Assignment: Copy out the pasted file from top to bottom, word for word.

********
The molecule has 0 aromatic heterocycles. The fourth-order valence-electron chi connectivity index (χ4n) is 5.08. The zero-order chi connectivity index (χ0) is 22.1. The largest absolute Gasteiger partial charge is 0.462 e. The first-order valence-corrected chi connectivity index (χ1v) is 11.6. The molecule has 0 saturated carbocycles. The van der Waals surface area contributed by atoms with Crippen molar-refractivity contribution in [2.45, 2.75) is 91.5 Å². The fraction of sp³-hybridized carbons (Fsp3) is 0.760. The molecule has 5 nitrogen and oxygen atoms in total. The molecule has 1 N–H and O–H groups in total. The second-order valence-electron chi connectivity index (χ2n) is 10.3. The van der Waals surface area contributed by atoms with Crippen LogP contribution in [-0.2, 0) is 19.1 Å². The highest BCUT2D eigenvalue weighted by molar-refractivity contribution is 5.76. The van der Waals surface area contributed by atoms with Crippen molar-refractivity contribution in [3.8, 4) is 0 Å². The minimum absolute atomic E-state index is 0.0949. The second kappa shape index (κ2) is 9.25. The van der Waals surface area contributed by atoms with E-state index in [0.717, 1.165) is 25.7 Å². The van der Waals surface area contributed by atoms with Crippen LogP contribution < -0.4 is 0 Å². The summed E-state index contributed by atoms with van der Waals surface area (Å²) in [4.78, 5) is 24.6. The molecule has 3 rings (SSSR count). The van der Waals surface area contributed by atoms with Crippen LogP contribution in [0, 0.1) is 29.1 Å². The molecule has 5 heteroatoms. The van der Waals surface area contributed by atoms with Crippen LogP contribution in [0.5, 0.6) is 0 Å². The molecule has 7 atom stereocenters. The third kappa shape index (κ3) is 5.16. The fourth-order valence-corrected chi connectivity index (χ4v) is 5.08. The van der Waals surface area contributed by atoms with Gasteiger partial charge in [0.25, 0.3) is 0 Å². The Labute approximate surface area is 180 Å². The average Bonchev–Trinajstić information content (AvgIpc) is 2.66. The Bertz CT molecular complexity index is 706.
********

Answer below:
The molecule has 0 aromatic heterocycles. The fourth-order valence-electron chi connectivity index (χ4n) is 5.08. The zero-order chi connectivity index (χ0) is 22.1. The largest absolute Gasteiger partial charge is 0.462 e. The first-order valence-corrected chi connectivity index (χ1v) is 11.6. The molecule has 0 saturated carbocycles. The van der Waals surface area contributed by atoms with Crippen molar-refractivity contribution in [2.45, 2.75) is 91.5 Å². The fraction of sp³-hybridized carbons (Fsp3) is 0.760. The molecule has 5 nitrogen and oxygen atoms in total. The molecule has 1 N–H and O–H groups in total. The second-order valence-electron chi connectivity index (χ2n) is 10.3. The van der Waals surface area contributed by atoms with Crippen LogP contribution in [-0.2, 0) is 19.1 Å². The highest BCUT2D eigenvalue weighted by molar-refractivity contribution is 5.76. The van der Waals surface area contributed by atoms with Crippen molar-refractivity contribution in [3.8, 4) is 0 Å². The minimum absolute atomic E-state index is 0.0949. The second kappa shape index (κ2) is 9.25. The van der Waals surface area contributed by atoms with E-state index in [0.717, 1.165) is 25.7 Å². The van der Waals surface area contributed by atoms with Crippen LogP contribution < -0.4 is 0 Å². The summed E-state index contributed by atoms with van der Waals surface area (Å²) in [4.78, 5) is 24.6. The molecule has 3 rings (SSSR count). The van der Waals surface area contributed by atoms with Crippen LogP contribution in [0, 0.1) is 29.1 Å². The molecule has 5 heteroatoms. The van der Waals surface area contributed by atoms with Crippen LogP contribution in [0.5, 0.6) is 0 Å². The molecule has 7 atom stereocenters. The third kappa shape index (κ3) is 5.16. The fourth-order valence-corrected chi connectivity index (χ4v) is 5.08. The van der Waals surface area contributed by atoms with Gasteiger partial charge in [0.25, 0.3) is 0 Å². The Labute approximate surface area is 180 Å². The average Bonchev–Trinajstić information content (AvgIpc) is 2.66. The Bertz CT molecular complexity index is 706.